Are employees who work in green buildings more productive? According to green cleaning advocate Stephen Ashkin, president of The Ashkin Group and Sustainable Tool, LLC, they are. In a release recently sent by Ashkin to Green Lodging News, he cited a September 2009 University of San Diego study that found that employees working in green buildings are more productive than their counterparts in non-green facilities. “The researchers identified a green building as one that is LEED-certified or Energy Star-labeled,” Ashkin says.
The comprehensive study involved more than 2,000 workers from 154 different green buildings. Formerly, these staffers worked in conventional, non-green facilities. For the study, researchers looked at two key measurements: number of sick days reported and self-reported productivity percentage changes. Among the findings:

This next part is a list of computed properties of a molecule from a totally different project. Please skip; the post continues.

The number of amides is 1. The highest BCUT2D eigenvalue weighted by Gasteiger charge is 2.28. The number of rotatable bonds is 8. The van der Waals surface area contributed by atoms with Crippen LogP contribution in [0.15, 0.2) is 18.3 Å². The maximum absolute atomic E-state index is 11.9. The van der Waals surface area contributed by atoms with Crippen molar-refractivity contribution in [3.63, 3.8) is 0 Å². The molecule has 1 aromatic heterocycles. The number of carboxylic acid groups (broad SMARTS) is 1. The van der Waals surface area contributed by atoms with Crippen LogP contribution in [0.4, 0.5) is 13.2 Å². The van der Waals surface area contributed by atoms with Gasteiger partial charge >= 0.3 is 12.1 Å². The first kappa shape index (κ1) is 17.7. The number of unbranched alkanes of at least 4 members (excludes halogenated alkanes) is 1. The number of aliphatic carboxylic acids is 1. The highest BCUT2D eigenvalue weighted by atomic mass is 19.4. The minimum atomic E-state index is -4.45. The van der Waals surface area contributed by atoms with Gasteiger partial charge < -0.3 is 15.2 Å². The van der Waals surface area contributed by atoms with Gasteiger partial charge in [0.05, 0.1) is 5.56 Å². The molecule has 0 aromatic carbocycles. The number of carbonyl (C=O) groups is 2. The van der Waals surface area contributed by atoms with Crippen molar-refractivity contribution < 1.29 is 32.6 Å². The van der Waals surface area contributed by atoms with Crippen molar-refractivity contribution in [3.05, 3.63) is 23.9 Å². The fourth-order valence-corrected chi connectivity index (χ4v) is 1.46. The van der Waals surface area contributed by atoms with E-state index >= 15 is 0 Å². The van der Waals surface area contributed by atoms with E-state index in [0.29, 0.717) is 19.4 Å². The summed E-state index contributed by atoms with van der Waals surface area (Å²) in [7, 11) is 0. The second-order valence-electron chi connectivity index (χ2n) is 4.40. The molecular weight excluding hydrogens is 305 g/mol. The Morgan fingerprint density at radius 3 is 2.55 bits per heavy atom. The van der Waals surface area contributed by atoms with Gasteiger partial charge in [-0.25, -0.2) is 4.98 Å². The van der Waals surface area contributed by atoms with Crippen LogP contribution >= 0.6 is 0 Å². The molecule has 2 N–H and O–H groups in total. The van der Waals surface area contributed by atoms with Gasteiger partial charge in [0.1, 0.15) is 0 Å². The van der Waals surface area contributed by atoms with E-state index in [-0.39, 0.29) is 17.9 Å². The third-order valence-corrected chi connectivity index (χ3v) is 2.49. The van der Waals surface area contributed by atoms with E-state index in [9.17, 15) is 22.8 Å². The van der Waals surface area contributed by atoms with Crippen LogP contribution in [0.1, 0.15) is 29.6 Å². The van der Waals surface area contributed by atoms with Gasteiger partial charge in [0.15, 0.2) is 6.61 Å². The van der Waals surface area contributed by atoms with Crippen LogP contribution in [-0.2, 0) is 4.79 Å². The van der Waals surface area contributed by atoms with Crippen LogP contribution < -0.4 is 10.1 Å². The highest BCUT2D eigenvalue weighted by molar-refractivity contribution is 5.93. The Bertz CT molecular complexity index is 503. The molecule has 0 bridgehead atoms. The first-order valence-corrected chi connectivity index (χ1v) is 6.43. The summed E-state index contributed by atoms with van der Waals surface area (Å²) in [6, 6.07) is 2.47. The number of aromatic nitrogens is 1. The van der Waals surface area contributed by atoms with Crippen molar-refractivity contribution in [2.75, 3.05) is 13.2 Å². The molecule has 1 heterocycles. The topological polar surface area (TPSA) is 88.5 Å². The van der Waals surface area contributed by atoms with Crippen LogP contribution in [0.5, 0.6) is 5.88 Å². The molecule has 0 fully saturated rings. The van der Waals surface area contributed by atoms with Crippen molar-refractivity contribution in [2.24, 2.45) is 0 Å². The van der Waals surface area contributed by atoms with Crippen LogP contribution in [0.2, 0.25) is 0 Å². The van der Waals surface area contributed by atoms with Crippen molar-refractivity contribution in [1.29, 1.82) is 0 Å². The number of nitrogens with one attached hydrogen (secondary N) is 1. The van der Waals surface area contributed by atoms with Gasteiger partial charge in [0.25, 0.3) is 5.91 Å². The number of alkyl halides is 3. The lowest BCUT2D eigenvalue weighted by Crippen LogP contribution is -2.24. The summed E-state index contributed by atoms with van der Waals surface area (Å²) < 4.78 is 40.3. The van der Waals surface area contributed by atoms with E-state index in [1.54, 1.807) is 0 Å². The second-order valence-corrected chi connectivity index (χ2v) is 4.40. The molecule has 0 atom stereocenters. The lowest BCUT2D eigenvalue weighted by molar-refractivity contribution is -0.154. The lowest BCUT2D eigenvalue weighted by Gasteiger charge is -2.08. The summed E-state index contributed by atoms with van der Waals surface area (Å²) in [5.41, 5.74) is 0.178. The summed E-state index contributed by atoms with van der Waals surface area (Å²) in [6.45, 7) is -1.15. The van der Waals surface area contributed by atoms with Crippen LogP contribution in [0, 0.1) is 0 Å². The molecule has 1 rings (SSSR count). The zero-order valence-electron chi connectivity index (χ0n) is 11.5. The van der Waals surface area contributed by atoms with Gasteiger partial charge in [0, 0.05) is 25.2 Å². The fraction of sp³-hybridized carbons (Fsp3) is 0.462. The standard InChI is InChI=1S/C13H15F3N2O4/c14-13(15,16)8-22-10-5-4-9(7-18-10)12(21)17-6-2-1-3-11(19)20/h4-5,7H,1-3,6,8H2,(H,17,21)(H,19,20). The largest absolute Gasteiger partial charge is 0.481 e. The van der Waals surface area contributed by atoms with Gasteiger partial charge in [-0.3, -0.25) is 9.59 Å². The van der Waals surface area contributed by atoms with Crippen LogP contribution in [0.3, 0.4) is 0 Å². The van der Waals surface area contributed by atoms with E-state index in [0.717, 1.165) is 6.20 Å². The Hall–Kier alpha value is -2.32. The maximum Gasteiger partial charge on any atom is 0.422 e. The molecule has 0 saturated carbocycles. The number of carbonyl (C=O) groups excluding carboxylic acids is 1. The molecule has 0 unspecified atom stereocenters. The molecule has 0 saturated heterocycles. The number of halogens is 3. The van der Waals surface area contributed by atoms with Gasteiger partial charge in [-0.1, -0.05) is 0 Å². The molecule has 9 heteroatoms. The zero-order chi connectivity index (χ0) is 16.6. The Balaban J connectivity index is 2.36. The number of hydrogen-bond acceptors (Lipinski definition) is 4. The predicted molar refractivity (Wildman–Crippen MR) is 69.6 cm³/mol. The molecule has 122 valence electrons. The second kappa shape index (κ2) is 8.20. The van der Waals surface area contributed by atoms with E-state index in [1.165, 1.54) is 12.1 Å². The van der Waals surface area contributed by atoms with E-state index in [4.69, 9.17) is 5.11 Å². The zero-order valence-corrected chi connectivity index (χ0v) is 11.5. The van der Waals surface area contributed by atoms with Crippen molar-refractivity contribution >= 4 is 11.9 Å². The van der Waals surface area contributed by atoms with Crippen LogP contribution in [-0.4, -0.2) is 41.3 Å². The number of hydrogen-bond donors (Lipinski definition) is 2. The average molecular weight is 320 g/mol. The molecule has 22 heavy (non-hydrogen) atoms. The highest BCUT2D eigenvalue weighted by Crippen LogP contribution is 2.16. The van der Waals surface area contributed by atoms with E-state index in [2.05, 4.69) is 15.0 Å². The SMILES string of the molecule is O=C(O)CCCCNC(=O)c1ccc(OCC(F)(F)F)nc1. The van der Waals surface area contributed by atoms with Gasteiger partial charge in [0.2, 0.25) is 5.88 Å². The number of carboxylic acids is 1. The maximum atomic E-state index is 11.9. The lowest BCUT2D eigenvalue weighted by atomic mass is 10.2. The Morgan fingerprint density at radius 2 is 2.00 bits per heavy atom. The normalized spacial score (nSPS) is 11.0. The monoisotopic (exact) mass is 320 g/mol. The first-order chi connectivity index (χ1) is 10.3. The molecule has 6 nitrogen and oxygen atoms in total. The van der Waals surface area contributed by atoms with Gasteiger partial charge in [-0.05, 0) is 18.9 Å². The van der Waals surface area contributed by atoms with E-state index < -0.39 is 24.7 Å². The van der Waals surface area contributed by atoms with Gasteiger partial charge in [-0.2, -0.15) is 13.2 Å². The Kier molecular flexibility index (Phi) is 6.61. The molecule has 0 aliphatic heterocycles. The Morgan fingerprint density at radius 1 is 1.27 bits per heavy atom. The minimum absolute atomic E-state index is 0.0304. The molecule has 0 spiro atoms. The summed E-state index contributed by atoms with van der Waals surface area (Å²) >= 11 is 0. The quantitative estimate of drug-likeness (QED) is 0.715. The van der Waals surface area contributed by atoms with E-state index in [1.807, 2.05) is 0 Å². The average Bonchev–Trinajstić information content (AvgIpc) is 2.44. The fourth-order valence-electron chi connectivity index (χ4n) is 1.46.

• Forty-five percent of respondents reported an average of 2.9 fewer sick days in the new green location;
• Nearly 43 percent of the employees agreed they were more productive in green buildings; twelve percent said they strongly agreed they were more productive in green buildings and 45 percent noted little change;
• Ten percent actually reported an increase in the number of sick days after moving to a green facility.
“Some clarification is needed to explain the last two statistics,” Ashkin says. “Many of these folks reporting no changes or even an increase in sick days were in Energy Star-labeled buildings that do not have indoor air quality (IAQ) requirements. LEED-certified buildings do have IAQ standards and that makes a big difference.”
Ashkin goes on to add that these findings are similar to other studies conducted over the past few years. “They remind us of the many benefits of green buildings, which [are] not only fewer sick days and greater worker productivity, but enhanced employee retention, recruitment, and worker morale.”
What are your thoughts? Are those who work in green hotels more productive?